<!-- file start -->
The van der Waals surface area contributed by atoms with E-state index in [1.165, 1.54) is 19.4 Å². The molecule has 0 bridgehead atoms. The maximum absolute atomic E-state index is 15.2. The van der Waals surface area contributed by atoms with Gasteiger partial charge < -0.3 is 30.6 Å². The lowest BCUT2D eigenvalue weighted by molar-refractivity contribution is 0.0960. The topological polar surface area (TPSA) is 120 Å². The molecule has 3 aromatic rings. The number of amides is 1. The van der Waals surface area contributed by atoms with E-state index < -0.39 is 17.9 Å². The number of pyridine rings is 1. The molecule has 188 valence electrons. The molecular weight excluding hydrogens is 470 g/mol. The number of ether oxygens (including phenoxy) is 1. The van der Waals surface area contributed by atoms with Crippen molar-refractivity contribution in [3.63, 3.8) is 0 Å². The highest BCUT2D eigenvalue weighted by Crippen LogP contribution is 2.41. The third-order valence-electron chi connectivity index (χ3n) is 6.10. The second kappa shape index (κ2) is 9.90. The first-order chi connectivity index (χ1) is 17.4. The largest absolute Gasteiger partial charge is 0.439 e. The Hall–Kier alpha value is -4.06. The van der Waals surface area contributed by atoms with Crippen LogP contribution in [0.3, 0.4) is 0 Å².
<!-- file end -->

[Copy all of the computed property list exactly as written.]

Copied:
The van der Waals surface area contributed by atoms with E-state index in [1.165, 1.54) is 19.4 Å². The molecule has 0 bridgehead atoms. The maximum absolute atomic E-state index is 15.2. The van der Waals surface area contributed by atoms with Gasteiger partial charge < -0.3 is 30.6 Å². The lowest BCUT2D eigenvalue weighted by molar-refractivity contribution is 0.0960. The topological polar surface area (TPSA) is 120 Å². The molecule has 3 aromatic rings. The number of amides is 1. The van der Waals surface area contributed by atoms with E-state index < -0.39 is 17.9 Å². The number of pyridine rings is 1. The molecule has 188 valence electrons. The molecular weight excluding hydrogens is 470 g/mol. The number of ether oxygens (including phenoxy) is 1. The van der Waals surface area contributed by atoms with Crippen molar-refractivity contribution in [3.63, 3.8) is 0 Å². The highest BCUT2D eigenvalue weighted by Crippen LogP contribution is 2.41. The third-order valence-electron chi connectivity index (χ3n) is 6.10. The second kappa shape index (κ2) is 9.90. The first-order chi connectivity index (χ1) is 17.4. The largest absolute Gasteiger partial charge is 0.439 e. The Hall–Kier alpha value is -4.06. The van der Waals surface area contributed by atoms with Crippen LogP contribution in [0.3, 0.4) is 0 Å².